Mentors, mentees dish on their experiences with all-student writing program

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Inforgraphic by Malaika Suleman

Students received this “How can a journey change a person” essay writing assignment in November. The assignment included sample questions for the their mentors.

A student-led mentoring program for writing that pairs sophomores with freshmen on Microsoft Teams has helped to improve freshmen’s writing abilities, according to freshman and mentee Cambry Gerardi.

“I definitely prefer the advice from a mentor because they have more experience with different teachers and Bellaire,” Gerardi said. “I also feel more comfortable talking to someone who is more around my age versus an adult or teacher.”

The program was started in November by English teachers Gretchen Bonnes, Elizabeth Chapman and Gabriela Diaz. The program was mandatory for their students.

Each freshman or mentee is partnered with a sophomore mentor. Mentees share a writing assignment: a thesis statement, paragraph, STAAR-style essay, short story or poem, and ask their mentor for honest feedback.

The purpose of the program is to find out if students work better with older students, as they deal with similar circumstances with juggling school and the pandemic.

In return for helping students, mentors receive a gift card for a free dessert at Chick-fil-A and volunteer service hours credit for both National Honor Society and college applications. The requirement to fulfill the job as a mentor is to meet with their mentee(s) twice per grading cycle. Meetings last 15-20 minutes in order for mentors to earn full credit.

There are two TEAMS meetings connected to the writing program: Bellaire Student Writing Mentors and Writing Mentors and Mentees. The first TEAMS group is solely for mentors to log who they have met with, the date when they met and how long the meeting lasted. The second group is where mentors/mentees host their meetings. There are 18 breakout rooms, so running out of rooms is not an issue.

“We meet using Microsoft Teams and Ms. Diaz has many rooms set up for her channel,” Gerardi said. “I just schedule a time with Iman. It’s really simple.”

The main focus for the freshmen is to interact with who they have been partnered with. Mentor and sophomore Eloren Arrazolo used the sandwich approach when making changes to her mentees’ papers. She asked them to share their papers so she could make edits and offer suggestions while complementing the parts she liked best about their work.

“Their essays were already pretty solid,” Arrazolo said. “I was like, ‘Wow, that’s great,’ and then put some suggestions. I didn’t want to change that much, but I was using the editing tool and adding comments, but they were super patient.”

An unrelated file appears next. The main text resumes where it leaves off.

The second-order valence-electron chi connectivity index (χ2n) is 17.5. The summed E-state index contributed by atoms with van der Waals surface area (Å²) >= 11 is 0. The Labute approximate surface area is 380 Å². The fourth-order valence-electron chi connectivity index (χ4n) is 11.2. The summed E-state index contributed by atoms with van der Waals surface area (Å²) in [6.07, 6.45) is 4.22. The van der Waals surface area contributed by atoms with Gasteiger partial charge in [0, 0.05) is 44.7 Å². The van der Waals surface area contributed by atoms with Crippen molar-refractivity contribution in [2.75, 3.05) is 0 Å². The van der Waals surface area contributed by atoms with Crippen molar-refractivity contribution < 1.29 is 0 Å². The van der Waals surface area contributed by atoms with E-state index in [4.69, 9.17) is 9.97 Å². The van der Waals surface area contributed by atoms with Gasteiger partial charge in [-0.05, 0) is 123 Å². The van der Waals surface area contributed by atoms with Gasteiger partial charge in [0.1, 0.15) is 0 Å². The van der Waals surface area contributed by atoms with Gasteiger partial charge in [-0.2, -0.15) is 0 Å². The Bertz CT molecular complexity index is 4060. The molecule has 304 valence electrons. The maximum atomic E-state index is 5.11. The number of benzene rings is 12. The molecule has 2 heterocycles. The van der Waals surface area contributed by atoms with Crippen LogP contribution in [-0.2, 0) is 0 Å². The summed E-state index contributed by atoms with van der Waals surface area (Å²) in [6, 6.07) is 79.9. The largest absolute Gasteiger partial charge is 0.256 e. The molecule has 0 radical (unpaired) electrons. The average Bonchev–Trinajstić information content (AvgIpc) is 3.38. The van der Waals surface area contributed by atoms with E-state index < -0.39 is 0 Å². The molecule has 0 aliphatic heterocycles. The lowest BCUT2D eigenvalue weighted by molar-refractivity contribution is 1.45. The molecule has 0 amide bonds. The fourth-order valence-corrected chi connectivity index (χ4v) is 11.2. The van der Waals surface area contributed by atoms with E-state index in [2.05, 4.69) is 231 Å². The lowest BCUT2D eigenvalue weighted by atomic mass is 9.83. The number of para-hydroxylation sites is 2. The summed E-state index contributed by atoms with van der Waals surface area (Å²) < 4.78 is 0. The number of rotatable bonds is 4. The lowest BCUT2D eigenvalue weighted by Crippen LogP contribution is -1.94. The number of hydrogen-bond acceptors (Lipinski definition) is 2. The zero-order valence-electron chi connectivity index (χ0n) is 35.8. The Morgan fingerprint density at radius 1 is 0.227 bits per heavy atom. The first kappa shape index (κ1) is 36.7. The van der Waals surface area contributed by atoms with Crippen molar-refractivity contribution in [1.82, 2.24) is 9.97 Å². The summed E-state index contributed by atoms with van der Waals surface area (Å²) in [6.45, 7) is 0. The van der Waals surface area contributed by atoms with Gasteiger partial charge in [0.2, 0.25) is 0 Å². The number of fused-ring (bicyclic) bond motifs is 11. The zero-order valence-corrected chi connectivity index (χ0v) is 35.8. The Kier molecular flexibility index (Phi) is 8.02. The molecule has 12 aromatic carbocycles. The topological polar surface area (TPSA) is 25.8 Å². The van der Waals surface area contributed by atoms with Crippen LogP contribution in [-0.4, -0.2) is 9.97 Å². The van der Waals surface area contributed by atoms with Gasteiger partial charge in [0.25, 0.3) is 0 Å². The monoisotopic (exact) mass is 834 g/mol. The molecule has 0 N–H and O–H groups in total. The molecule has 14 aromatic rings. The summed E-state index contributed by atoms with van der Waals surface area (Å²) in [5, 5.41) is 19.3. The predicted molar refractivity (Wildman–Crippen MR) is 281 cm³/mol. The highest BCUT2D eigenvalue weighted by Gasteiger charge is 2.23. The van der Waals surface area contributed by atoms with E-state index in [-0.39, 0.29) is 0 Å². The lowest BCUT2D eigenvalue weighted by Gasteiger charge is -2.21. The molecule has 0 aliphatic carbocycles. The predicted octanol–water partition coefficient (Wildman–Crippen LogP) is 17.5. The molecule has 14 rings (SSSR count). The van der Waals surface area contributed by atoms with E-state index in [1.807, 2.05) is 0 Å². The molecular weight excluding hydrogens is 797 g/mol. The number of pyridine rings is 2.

First-time meetings with students can be strange. The time is usually spent on introductions, then mentees will share what writing assignment they need help with.

“It was kind of awkward because I had never spoken to her before, but I asked her to read my rough draft, and she gave me some advice on how to make it better,” freshman Nathan Goldberg said about his mentor.

Mentors don’t receive a review of freshman English. They are expected to try to provide the best advice they can offer based on what they learned when they were freshmen.

“I would tell my mentee run-ons are easy to make but reading them can be confusing,” sophomore and mentor Tyler Robinson said. “Try reading the sentence and see if you think it’s too long. Stuff like that.”

Even with promising results from assignments that Chapman and Diaz received from their students, the decision for an all-student writing program didn’t fare well with everyone.

Freshman Nathan Goldberg said he did not support the system of older Bellaire students assessing other students’ work. He was appreciative of the run on sentences and incorrect grammar that his mentor, Robinson, caught and corrected, but he said the process as a whole was faulty.

“I honestly would get rid of it because I know when I get there, I don’t want to help a freshman because it would be a pain,” Goldberg said. “My friend’s mentor initially did not contact him for a while, and that meant he couldn’t progress on his essay because we needed our mentors’ approval. It was just a lot of effort for something we could have just done with our classmates.”

However, Gerardi liked the writing program and the helpful advice she received.

“I think the program is great the way it is, but I’d really like to experience it when we can meet face-to-face with our mentors,” Gerardi said.

Mentees are encouraged to write a thoughtful thank you note and mentors are expected to fill out a survey on their overall experience. The feedback will help Chapman and Diaz to know if the program produced enough benefits for it to be continued next year.

Arrazolo said the program made her feel helpful. It made her day when one of her mentees shared a personal example from her life that was really hard for her and she asked whether she should use it in her essay.

“Just the fact that she felt open to sharing that with me, she’s just very friendly and willing,” Ararzolo said.